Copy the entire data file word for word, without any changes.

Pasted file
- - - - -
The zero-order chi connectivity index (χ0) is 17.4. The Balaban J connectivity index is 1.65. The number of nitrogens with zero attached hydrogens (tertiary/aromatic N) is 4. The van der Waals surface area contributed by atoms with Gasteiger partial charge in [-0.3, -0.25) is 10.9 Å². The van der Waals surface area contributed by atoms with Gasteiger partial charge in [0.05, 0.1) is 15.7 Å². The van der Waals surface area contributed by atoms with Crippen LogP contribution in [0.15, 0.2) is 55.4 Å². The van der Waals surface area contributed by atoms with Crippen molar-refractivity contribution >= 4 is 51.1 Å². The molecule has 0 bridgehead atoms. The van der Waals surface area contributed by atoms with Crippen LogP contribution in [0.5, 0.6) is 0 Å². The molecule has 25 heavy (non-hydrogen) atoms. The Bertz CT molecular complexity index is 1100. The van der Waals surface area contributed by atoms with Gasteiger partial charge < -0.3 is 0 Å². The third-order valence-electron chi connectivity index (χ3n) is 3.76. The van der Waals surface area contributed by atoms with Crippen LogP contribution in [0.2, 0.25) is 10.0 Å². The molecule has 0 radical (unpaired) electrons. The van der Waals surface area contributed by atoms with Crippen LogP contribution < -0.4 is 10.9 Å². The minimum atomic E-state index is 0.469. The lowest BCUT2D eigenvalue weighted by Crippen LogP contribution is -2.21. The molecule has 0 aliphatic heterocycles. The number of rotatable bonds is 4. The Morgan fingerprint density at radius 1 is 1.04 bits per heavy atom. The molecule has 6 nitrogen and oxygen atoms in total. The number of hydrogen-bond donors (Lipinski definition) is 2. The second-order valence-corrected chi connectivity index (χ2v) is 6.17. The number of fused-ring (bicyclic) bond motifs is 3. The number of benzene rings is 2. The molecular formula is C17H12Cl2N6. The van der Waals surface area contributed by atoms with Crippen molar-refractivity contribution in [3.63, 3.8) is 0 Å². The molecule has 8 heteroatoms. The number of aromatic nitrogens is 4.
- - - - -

The zero-order chi connectivity index (χ0) is 17.4. The Balaban J connectivity index is 1.65. The number of nitrogens with zero attached hydrogens (tertiary/aromatic N) is 4. The van der Waals surface area contributed by atoms with Gasteiger partial charge in [-0.3, -0.25) is 10.9 Å². The van der Waals surface area contributed by atoms with Gasteiger partial charge in [0.05, 0.1) is 15.7 Å². The van der Waals surface area contributed by atoms with Crippen LogP contribution in [0.15, 0.2) is 55.4 Å². The van der Waals surface area contributed by atoms with Crippen molar-refractivity contribution >= 4 is 51.1 Å². The molecule has 0 bridgehead atoms. The van der Waals surface area contributed by atoms with Crippen LogP contribution in [0.5, 0.6) is 0 Å². The molecule has 25 heavy (non-hydrogen) atoms. The Bertz CT molecular complexity index is 1100. The van der Waals surface area contributed by atoms with Gasteiger partial charge < -0.3 is 0 Å². The third-order valence-electron chi connectivity index (χ3n) is 3.76. The van der Waals surface area contributed by atoms with Crippen LogP contribution in [0.2, 0.25) is 10.0 Å². The molecule has 0 radical (unpaired) electrons. The van der Waals surface area contributed by atoms with Crippen LogP contribution < -0.4 is 10.9 Å². The minimum atomic E-state index is 0.469. The lowest BCUT2D eigenvalue weighted by Crippen LogP contribution is -2.21. The molecule has 0 aliphatic heterocycles. The number of rotatable bonds is 4. The Morgan fingerprint density at radius 1 is 1.04 bits per heavy atom. The molecule has 6 nitrogen and oxygen atoms in total. The number of hydrogen-bond donors (Lipinski definition) is 2. The second-order valence-corrected chi connectivity index (χ2v) is 6.17. The number of fused-ring (bicyclic) bond motifs is 3. The number of benzene rings is 2. The molecular formula is C17H12Cl2N6. The van der Waals surface area contributed by atoms with Crippen molar-refractivity contribution in [3.63, 3.8) is 0 Å². The molecule has 8 heteroatoms. The number of aromatic nitrogens is 4.